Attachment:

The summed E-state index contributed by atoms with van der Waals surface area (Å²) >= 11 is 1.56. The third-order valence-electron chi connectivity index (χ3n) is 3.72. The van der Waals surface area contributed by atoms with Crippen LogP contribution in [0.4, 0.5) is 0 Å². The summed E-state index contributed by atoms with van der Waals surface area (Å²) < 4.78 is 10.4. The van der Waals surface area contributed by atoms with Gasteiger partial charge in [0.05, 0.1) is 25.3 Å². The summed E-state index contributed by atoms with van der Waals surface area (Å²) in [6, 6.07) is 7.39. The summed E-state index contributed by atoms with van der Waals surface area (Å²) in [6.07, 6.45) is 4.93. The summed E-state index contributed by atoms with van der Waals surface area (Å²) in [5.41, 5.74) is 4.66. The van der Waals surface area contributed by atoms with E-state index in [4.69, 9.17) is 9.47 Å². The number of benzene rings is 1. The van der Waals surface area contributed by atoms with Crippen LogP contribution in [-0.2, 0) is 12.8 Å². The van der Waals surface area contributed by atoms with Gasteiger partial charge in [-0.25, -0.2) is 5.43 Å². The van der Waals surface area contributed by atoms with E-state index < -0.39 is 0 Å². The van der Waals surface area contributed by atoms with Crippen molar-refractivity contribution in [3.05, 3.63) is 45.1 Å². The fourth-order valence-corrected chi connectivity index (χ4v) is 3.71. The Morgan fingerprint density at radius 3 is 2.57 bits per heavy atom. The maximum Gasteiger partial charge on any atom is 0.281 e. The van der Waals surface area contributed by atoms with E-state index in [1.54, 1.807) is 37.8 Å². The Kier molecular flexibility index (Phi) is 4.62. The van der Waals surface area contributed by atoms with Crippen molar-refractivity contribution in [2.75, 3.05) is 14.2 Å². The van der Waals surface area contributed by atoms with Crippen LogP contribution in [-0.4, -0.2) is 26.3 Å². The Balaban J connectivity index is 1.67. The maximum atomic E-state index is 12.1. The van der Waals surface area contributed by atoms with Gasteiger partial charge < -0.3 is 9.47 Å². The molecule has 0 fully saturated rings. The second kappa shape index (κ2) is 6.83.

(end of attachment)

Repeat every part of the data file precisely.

The summed E-state index contributed by atoms with van der Waals surface area (Å²) >= 11 is 1.56. The third-order valence-electron chi connectivity index (χ3n) is 3.72. The van der Waals surface area contributed by atoms with Crippen LogP contribution in [0.4, 0.5) is 0 Å². The summed E-state index contributed by atoms with van der Waals surface area (Å²) < 4.78 is 10.4. The van der Waals surface area contributed by atoms with Gasteiger partial charge in [0.05, 0.1) is 25.3 Å². The summed E-state index contributed by atoms with van der Waals surface area (Å²) in [6, 6.07) is 7.39. The summed E-state index contributed by atoms with van der Waals surface area (Å²) in [6.07, 6.45) is 4.93. The summed E-state index contributed by atoms with van der Waals surface area (Å²) in [5.41, 5.74) is 4.66. The van der Waals surface area contributed by atoms with E-state index in [4.69, 9.17) is 9.47 Å². The number of benzene rings is 1. The van der Waals surface area contributed by atoms with Crippen LogP contribution in [-0.2, 0) is 12.8 Å². The van der Waals surface area contributed by atoms with Gasteiger partial charge in [-0.25, -0.2) is 5.43 Å². The van der Waals surface area contributed by atoms with E-state index < -0.39 is 0 Å². The van der Waals surface area contributed by atoms with Crippen molar-refractivity contribution in [3.05, 3.63) is 45.1 Å². The fourth-order valence-corrected chi connectivity index (χ4v) is 3.71. The Morgan fingerprint density at radius 3 is 2.57 bits per heavy atom. The maximum Gasteiger partial charge on any atom is 0.281 e. The van der Waals surface area contributed by atoms with E-state index in [1.54, 1.807) is 37.8 Å². The Kier molecular flexibility index (Phi) is 4.62. The van der Waals surface area contributed by atoms with Crippen molar-refractivity contribution in [2.75, 3.05) is 14.2 Å². The van der Waals surface area contributed by atoms with Crippen LogP contribution in [-0.4, -0.2) is 26.3 Å². The Balaban J connectivity index is 1.67. The maximum atomic E-state index is 12.1. The van der Waals surface area contributed by atoms with Gasteiger partial charge < -0.3 is 9.47 Å². The molecule has 0 fully saturated rings. The second kappa shape index (κ2) is 6.83.